Science at Sea

October 18, 2022

Ali Fox, C Watch, Kenyon College

October 18 Blog 2 resized

Above: Rikki, Micah, Aster aloft; Below: Vero, Stella, Ali, and Lexi on a 3000 meter CTD deployment. .

Ship's Log

Noon Position
2°4.1’ N, 129°21.2’W

Ship Heading

Taffrail Log
2430 nm

Ship Speed
9.5 knots

C/O 205°PSC. Wind SSE F4

Description of location
124 nm N of the equator!

Sail Plan
Sailing on a port tack under the 4 lowers with a shallow reef in the main. ME turning 1300 RPM.

Souls on Board

Up until this morning, I had no idea what I wanted the topic of this post to be. But in my non-boat life, I’ve spent a lot of time working in labs, so as I sat on the floor of the wet lab today to pour a liter of seawater from a graduated cylinder into a bottle, I started thinking about how lab work at sea differs from that on land, in fun, frustrating, and comical ways.

So without further ado, here is my working, non-exhaustive list of some differences I’ve seen so far:

1: Cool deployments!

This is one of the biggest differences of lab work at sea for me: so much of it goes into gathering our own samples. This morning, we deployed a CTD carousel. The CTD senses conductivity, temperature, and depth as it goes into the water. The carousel around it has 12 bottles, which can be programmed to shut at particular depths, so we can collect seawater to analyze later. The carousel we deployed today went down to 150 meters. But a week ago, we sent a free CTD (just the CTD with no bottles attached) all the way down to 3000 meters. It took about an hour and a half just to lower it.

Luckily, we had the deployment Olympics to keep us busy (10 pushups or squats or whatever you choose for every 100 meters of depth – needless to say we were all sore the next day).

2: Pausing work at any given time to handle sails While we’re on watch, our group generally has about 5 people on deck and 4 in lab, but we’re all supposed to help keep the ship running. So we’re in the lab, doing whatever work needs to be done, but the rest of our watch might grab us to help move sails around if they need extra hands. Sometimes, this is an “as able” kind of request, like “we want to set this sail soon and come up to the quarterdeck when you’re at a stopping point”.  Other times, it’s more immediate, like if a squall is coming in and we want to strike our sails quickly. But whatever it is, we need to be able to stow what we’re working on and get out there to help the deck crew keep the ship moving.

3: If it can slide, it will slide.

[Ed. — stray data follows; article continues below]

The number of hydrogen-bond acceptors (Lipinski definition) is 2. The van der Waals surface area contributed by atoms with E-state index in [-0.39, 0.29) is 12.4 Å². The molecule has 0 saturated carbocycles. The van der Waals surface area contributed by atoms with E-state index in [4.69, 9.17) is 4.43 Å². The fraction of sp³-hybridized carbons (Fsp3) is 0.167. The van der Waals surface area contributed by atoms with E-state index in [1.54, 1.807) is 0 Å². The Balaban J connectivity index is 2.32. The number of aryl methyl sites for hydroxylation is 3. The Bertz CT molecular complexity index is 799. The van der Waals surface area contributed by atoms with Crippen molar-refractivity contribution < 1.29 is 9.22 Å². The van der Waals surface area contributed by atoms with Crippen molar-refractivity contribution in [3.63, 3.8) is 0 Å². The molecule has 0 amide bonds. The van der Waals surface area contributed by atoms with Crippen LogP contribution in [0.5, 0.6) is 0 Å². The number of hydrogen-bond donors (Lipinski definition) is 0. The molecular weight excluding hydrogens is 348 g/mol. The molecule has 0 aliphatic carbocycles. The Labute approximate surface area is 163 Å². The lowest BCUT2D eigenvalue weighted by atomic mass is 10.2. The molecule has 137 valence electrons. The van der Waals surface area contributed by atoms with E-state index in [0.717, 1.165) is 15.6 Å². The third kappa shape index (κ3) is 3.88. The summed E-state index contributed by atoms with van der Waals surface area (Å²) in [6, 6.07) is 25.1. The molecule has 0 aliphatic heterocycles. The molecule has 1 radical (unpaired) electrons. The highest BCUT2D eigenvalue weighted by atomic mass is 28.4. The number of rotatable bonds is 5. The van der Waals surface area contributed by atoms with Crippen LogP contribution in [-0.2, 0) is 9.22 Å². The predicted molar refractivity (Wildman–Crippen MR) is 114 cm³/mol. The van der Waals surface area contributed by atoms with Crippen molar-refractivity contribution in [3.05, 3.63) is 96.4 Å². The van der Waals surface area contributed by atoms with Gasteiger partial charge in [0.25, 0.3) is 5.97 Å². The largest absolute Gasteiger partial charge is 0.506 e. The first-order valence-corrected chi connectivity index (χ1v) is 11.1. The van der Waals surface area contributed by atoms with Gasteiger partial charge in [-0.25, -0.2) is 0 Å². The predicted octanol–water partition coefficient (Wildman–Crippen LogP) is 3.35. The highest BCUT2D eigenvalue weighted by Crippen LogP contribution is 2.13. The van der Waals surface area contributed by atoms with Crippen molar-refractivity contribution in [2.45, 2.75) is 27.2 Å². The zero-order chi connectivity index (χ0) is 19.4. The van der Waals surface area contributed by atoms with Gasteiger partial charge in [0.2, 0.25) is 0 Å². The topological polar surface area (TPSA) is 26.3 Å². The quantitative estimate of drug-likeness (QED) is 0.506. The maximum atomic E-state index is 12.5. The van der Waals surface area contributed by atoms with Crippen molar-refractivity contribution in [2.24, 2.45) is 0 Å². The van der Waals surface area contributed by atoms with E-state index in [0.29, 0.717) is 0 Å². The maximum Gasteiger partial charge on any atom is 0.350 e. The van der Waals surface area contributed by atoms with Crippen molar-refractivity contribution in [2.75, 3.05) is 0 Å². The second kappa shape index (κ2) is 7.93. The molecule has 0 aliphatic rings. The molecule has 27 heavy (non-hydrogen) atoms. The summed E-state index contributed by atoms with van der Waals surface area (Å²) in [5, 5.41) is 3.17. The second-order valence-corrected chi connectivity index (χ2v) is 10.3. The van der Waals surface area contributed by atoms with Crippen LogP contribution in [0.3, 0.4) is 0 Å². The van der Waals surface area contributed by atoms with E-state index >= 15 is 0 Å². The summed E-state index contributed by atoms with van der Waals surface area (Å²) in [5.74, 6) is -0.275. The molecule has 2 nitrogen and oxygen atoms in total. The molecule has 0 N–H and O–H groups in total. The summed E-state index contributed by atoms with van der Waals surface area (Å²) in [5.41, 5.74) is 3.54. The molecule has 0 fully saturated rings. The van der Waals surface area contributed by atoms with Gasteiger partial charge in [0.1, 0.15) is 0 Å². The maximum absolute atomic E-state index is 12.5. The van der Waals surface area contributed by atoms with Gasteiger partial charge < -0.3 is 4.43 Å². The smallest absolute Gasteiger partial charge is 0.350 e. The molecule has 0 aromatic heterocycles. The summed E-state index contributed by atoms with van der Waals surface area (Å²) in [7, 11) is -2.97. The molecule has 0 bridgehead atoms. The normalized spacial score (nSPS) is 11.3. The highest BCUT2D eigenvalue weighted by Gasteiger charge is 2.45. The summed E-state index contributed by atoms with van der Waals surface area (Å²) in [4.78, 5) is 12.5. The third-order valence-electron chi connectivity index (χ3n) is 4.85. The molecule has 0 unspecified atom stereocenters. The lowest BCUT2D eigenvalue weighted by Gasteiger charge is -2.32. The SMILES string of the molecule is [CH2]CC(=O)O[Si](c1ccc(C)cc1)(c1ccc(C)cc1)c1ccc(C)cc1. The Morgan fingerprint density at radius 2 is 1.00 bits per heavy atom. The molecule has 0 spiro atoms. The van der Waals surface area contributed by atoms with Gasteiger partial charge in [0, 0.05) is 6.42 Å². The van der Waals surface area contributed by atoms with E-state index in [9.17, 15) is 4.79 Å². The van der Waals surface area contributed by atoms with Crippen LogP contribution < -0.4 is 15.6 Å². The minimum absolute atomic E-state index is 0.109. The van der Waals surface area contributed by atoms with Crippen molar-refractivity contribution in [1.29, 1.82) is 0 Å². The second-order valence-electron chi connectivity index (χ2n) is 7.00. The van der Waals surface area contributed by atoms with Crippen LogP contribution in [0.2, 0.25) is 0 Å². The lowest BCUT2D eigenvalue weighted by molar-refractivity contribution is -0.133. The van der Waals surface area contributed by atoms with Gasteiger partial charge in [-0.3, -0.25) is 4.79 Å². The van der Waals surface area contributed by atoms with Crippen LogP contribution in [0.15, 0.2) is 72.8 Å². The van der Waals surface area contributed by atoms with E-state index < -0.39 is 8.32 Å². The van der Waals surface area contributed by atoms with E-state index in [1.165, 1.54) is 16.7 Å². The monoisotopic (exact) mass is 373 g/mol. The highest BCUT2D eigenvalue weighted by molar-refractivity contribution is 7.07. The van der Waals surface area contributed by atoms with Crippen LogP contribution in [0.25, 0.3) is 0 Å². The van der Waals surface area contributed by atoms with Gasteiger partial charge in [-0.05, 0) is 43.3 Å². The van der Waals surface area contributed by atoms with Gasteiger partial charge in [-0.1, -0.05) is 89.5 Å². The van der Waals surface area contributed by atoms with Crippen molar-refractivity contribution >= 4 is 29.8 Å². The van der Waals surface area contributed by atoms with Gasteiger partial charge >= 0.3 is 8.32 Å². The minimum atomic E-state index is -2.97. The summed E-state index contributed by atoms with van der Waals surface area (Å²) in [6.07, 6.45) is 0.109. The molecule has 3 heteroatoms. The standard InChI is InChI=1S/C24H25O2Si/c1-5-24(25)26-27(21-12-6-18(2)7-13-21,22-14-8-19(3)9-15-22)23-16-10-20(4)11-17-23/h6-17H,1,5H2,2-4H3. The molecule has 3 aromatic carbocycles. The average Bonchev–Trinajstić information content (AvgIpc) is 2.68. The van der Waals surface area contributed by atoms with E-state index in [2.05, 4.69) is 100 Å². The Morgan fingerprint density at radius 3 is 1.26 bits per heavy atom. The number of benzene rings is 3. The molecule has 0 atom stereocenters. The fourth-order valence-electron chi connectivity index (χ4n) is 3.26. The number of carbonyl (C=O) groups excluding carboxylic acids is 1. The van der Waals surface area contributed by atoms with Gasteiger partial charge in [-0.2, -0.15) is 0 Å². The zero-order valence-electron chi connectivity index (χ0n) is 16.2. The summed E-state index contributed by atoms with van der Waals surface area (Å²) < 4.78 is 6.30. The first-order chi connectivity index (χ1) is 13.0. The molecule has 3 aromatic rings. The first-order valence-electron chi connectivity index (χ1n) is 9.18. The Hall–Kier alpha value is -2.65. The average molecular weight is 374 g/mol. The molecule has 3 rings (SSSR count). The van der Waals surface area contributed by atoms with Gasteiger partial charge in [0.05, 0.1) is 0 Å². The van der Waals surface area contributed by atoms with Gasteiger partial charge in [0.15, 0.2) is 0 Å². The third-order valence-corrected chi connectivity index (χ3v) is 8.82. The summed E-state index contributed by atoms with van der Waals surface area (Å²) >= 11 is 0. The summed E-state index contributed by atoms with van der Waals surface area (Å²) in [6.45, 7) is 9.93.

This, for me, is one of the biggest challenges of lab work at sea: everything moves! Including me! There have been a few times where I’ve been sitting at a microscope and my stool has just gone sliding across the room until I find something to grab onto (I’ve been getting better at this, but it’s still a work in progress). It also means always being mindful and keeping a hand on whatever I’m using if it’s not secured in a particular spot.

And that is why today, I found myself sitting crisscross apple sauce on the floor of the wet lab. It’s something I would never picture doing in a lab on land. Here, it just made sense. I was pouring a lot of liquid and I didn’t want to lose any of it, so I picked the most stable place to be: I sat down on the floor.

With 25ish days left of this trip, I’m sure I’ll have lots more to add to my list, but that’s all I’ve got for today!

Much love to everyone back at home,

  • Ali Fox, C Watch, Kenyon College

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  1. Jackie Fox (Ali's mom) October 20, 2022 at 19:03 - Reply

    Wow, that hydro-winch sign is … graphic (neither Arya nor Halloween required 😂)! But I’m glad everyone is being reminded to stay cognizant and alert. (“Constant vigilance!” ) Thanks, Ali, for sharing these glimpses of your work in the lab and on the deck. We love you and miss you and hope you are having a phenomenal time! 💚

  2. Julian Aptowitz October 21, 2022 at 10:13 - Reply

    What an amazing learning experience for you! It’s funny how you have to develop “sea legs” to deal with the movement of the boat on the ocean. Hoping for fair weather and lots of fun for you.
    Uncle Julian
    P.S. Do they serve yummy chicken?

  3. Stephen Held October 21, 2022 at 20:57 - Reply

    Great blog of purpose, thanks, Ali!

    Yay, hey Rikki, October 18th, was the anniversary of Moby Dick’s publication in 1851. Interesting you’d be about to top the equator on a tall ship. Seeing your smile means, Happy Me !!! Hard work is your element 🙂

    Cheers, mates

  4. Nancy Lanzarone, Dennis Fitzgerald October 22, 2022 at 11:39 - Reply

    Hi Ali,
    We are enjoying reading the blogs and understanding how you spend your days on the ship. We can’t wait to see your King Neptune haircut. Wishing you smooth sailing –
    Aunt Nancy and Uncle Dennis

  5. Anonymous October 22, 2022 at 17:52 - Reply

    Xperiments at sea. Just like Ben Franklin!

  6. Rachael October 25, 2022 at 13:15 - Reply

    Sounds like you are enjoying your time at sea Ali! So happy you are finally getting to go on this trip. Hope it is the best time and you learn a lot! Love, Cousin Rachael

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